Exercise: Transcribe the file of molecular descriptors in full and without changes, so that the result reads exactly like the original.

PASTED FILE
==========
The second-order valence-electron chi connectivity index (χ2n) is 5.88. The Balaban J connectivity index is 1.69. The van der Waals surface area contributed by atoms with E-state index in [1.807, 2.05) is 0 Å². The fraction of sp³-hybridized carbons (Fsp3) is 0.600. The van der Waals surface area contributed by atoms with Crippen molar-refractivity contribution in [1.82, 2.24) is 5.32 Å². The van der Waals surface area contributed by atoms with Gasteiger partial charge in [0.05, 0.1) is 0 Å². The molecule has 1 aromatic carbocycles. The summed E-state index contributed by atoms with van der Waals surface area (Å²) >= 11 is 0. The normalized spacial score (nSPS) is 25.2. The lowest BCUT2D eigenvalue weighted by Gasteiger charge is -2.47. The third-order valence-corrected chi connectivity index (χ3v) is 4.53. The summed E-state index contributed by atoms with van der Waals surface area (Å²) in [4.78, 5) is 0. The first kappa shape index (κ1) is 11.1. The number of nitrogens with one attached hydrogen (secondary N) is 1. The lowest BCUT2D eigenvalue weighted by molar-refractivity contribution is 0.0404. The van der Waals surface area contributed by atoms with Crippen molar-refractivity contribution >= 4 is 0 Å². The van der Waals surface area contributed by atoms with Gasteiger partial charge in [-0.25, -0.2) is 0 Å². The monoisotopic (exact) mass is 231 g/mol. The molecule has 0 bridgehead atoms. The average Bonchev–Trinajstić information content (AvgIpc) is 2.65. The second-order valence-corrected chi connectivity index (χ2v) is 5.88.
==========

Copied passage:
The second-order valence-electron chi connectivity index (χ2n) is 5.88. The Balaban J connectivity index is 1.69. The van der Waals surface area contributed by atoms with E-state index in [1.807, 2.05) is 0 Å². The fraction of sp³-hybridized carbons (Fsp3) is 0.600. The van der Waals surface area contributed by atoms with Crippen molar-refractivity contribution in [1.82, 2.24) is 5.32 Å². The van der Waals surface area contributed by atoms with Gasteiger partial charge in [0.05, 0.1) is 0 Å². The molecule has 1 aromatic carbocycles. The summed E-state index contributed by atoms with van der Waals surface area (Å²) >= 11 is 0. The normalized spacial score (nSPS) is 25.2. The lowest BCUT2D eigenvalue weighted by Gasteiger charge is -2.47. The third-order valence-corrected chi connectivity index (χ3v) is 4.53. The summed E-state index contributed by atoms with van der Waals surface area (Å²) in [4.78, 5) is 0. The first kappa shape index (κ1) is 11.1. The number of nitrogens with one attached hydrogen (secondary N) is 1. The lowest BCUT2D eigenvalue weighted by molar-refractivity contribution is 0.0404. The van der Waals surface area contributed by atoms with Crippen molar-refractivity contribution >= 4 is 0 Å². The van der Waals surface area contributed by atoms with Gasteiger partial charge in [-0.25, -0.2) is 0 Å². The monoisotopic (exact) mass is 231 g/mol. The molecule has 0 bridgehead atoms. The average Bonchev–Trinajstić information content (AvgIpc) is 2.65. The second-order valence-corrected chi connectivity index (χ2v) is 5.88.